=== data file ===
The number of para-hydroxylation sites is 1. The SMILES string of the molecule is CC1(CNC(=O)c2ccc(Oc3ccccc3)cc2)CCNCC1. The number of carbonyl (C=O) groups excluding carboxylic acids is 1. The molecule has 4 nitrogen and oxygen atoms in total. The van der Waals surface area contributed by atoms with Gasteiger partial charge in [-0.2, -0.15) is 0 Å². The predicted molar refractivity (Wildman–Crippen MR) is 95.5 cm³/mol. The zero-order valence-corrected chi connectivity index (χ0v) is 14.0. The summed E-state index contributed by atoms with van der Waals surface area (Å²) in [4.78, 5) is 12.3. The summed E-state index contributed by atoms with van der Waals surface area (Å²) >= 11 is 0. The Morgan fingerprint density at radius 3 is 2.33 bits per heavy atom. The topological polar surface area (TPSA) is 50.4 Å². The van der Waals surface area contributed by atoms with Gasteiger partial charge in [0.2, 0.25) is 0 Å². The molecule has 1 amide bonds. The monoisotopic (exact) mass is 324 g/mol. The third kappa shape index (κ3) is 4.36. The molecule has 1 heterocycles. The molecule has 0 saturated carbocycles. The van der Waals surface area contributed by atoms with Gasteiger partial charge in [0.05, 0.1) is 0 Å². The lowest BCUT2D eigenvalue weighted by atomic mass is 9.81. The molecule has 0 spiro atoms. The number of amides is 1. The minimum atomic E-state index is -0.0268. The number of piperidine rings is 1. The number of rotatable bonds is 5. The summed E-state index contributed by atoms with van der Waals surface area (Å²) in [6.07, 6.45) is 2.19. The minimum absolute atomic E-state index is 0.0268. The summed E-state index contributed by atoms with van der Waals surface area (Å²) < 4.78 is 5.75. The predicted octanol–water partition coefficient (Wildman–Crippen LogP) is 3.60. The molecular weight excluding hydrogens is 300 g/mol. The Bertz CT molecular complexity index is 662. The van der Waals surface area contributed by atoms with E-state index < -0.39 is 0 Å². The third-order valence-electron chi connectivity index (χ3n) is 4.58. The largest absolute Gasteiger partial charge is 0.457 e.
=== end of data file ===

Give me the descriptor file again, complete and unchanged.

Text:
The number of para-hydroxylation sites is 1. The SMILES string of the molecule is CC1(CNC(=O)c2ccc(Oc3ccccc3)cc2)CCNCC1. The number of carbonyl (C=O) groups excluding carboxylic acids is 1. The molecule has 4 nitrogen and oxygen atoms in total. The van der Waals surface area contributed by atoms with Gasteiger partial charge in [-0.2, -0.15) is 0 Å². The predicted molar refractivity (Wildman–Crippen MR) is 95.5 cm³/mol. The zero-order valence-corrected chi connectivity index (χ0v) is 14.0. The summed E-state index contributed by atoms with van der Waals surface area (Å²) in [4.78, 5) is 12.3. The summed E-state index contributed by atoms with van der Waals surface area (Å²) >= 11 is 0. The Morgan fingerprint density at radius 3 is 2.33 bits per heavy atom. The topological polar surface area (TPSA) is 50.4 Å². The van der Waals surface area contributed by atoms with Gasteiger partial charge in [0.2, 0.25) is 0 Å². The molecule has 1 amide bonds. The monoisotopic (exact) mass is 324 g/mol. The third kappa shape index (κ3) is 4.36. The molecule has 1 heterocycles. The molecule has 0 saturated carbocycles. The van der Waals surface area contributed by atoms with Gasteiger partial charge in [0.05, 0.1) is 0 Å². The lowest BCUT2D eigenvalue weighted by atomic mass is 9.81. The molecule has 0 spiro atoms. The number of amides is 1. The minimum atomic E-state index is -0.0268. The number of piperidine rings is 1. The number of rotatable bonds is 5. The summed E-state index contributed by atoms with van der Waals surface area (Å²) in [6.07, 6.45) is 2.19. The minimum absolute atomic E-state index is 0.0268. The summed E-state index contributed by atoms with van der Waals surface area (Å²) < 4.78 is 5.75. The predicted octanol–water partition coefficient (Wildman–Crippen LogP) is 3.60. The molecular weight excluding hydrogens is 300 g/mol. The Bertz CT molecular complexity index is 662. The van der Waals surface area contributed by atoms with E-state index < -0.39 is 0 Å². The third-order valence-electron chi connectivity index (χ3n) is 4.58. The largest absolute Gasteiger partial charge is 0.457 e.